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I bought a solid oak billiard table from Olhausen 6 years ago and it has been flawless. I kept the wood as natural oak. I just noticed the wood on ball & claw legs is beginning to split. This is happening to some degree on each leg. Is this something that I can expect as the table ages or is this a flaw in sealing the wood when the legs were made or ? The retailer is trying to tell me its from Katrina and not covered by the mfg but I live in Atlanta. Any thoughts?
11-06-2007, 09:32 PM
Katrina, wow thats creative...Your house did not get wet inside or excessively humid did it??
Have you dealt with Olhausen directly at all or just the retailer?
I pulled this quote directly off their site:
"Olhausen cures and processes its hardwood lumber to remain stable in any climate. Not only in a particular region such as the humid southeastern United States, but in the most arid climates ..." that was on this page of the Olhausen site. (http://www.olhausenbilliards.com/lumber_selection.php)
Here is their Warranty page. (http://www.olhausenbilliards.com/lifetime_warranty.php)
Is does state that a claim must be made through a retailer BUT if a retailer refuses to help maybe a call to Olhausen directly can "nudge" them a little.
Thats my advice but what do I know I'm new here (and an accused spammer??) maybe someone else has some better advice...
Brian in VA
11-07-2007, 05:30 AM
When you say it's beginning to split do you mean it's doing more than just forming some small cracks? As a woodworker, I can tell you that thicker pieces of material run the risk of checking (i.e. cracking) to a small degree as a result of changes in moisture content in a home. These changes occur naturally in all parts of the US, some more dramatic than others. As the other poster suggests, I'd also recommend calling Olhausen. My sense is that no harm will come to your table as a result of these unless the crack is extending up into the leg more than a few inches.
Brian in Va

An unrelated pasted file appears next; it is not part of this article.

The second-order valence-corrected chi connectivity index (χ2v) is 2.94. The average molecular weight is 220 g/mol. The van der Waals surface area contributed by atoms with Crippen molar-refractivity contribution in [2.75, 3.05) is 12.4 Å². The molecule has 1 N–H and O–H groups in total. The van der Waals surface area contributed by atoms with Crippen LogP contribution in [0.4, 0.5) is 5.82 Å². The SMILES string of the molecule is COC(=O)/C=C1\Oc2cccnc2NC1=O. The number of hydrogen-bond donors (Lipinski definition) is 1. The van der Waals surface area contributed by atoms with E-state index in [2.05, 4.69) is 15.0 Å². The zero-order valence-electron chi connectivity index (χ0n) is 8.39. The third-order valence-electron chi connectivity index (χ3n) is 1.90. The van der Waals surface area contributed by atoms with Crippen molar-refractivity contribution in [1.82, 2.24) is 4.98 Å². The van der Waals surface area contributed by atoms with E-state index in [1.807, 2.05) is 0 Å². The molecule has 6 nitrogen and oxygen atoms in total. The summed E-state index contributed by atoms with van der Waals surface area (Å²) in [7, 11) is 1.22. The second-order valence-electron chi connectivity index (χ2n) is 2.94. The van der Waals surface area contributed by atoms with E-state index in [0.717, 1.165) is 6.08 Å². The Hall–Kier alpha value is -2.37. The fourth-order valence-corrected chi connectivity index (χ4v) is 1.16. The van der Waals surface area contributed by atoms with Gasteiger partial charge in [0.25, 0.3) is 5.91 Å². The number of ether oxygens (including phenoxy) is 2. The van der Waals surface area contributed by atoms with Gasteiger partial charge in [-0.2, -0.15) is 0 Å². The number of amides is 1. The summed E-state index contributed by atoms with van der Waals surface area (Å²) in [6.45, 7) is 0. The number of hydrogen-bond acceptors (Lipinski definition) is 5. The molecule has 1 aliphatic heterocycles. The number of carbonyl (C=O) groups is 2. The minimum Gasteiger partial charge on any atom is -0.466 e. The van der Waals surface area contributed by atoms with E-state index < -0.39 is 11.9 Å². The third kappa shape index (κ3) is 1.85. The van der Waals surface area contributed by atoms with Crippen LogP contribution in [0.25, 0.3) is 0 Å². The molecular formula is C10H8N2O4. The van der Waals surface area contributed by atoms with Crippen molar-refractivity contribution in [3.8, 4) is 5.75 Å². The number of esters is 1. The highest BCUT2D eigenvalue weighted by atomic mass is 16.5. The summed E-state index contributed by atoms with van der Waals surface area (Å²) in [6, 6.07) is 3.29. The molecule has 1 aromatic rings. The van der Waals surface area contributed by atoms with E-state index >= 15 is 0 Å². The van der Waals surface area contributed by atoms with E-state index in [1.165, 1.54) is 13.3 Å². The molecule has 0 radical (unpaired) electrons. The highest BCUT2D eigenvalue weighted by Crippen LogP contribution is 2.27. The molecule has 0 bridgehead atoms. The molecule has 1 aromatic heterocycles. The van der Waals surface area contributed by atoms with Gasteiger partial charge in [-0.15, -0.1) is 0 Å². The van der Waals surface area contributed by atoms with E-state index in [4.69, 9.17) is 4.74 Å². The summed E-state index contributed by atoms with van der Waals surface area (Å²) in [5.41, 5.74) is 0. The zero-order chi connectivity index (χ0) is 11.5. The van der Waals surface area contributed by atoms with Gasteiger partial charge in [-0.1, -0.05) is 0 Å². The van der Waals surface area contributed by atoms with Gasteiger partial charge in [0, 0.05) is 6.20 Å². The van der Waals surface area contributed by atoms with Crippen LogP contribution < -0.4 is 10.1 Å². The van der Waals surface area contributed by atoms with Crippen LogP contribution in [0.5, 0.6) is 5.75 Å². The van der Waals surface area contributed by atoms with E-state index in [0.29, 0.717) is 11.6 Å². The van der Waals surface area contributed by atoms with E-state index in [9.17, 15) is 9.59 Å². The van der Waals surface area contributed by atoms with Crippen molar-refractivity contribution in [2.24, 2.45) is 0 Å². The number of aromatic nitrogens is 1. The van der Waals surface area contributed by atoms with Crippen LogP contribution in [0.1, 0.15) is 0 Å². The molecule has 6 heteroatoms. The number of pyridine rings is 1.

11-07-2007, 10:06 AM
Just for kicks, I would go to a local floor covering store and ask them to rent or borrow their moisture meter...I would bet that you'll find a high moisture content in the wood....
Thanks Brian. One leg has deep crack about an inch long. Eventually that toe with break off. The rest of the cracks are slight and all are on the seams where the wood had been glued.
I did call Olhausen and they were great. I explained the problem. The service manager told me wood does split and he really didn't understand how the retailer concluded the damage was from water and not covered by the warrantee.
He asked me to call the retailer and have a rep look at the table in person and if I had any problem, to call him back.
Five years ago, the same retailer deliverd a solid maple table stained cherry and insisted it was what I had ordered. I called Olhausen and they sent the correct on the next truck. I can not say enough about great the service has been so far from Olhausen. /ccboard/images/graemlins/smile.gif
Well, I stretched the truth by saying Katrina. I think the fact that I am in Atlanta and the table is in a room surrounded by glass doors has something to do with it. Even more so may be the fact that most of the floor was built on an existing patio so they is much more variance in the floor temp than normal.
11-08-2007, 09:26 PM
You should have a dehumidifier in the room. I am sure the humidity is causing the glue to come undone. Especially in such a high humidity place with you room setup.
Brian in VA
11-09-2007, 02:28 PM
If you have crack forming on the glue line, it's definitely an issue. The glue line in any joint is stronger than the surrounding wood and shouldn't fail unless it was done correctly. What you're describing sounds like a case hardening crack to me which typically is caused by incorrectly drying the wood in the kiln. I hope that Olhausen takes care of it for you; sounds like they will! Good luck!
Brian in VA
11-10-2007, 07:29 AM
Listen to Brian. I also do woodworking and cracks along a glue line are not good news.
It sounds though like the cracks are in the thinner parts of the wood and maybe are more cosmetic than load bearing? IF so I still would not ignore but might be of lesser criticality... maybe...?
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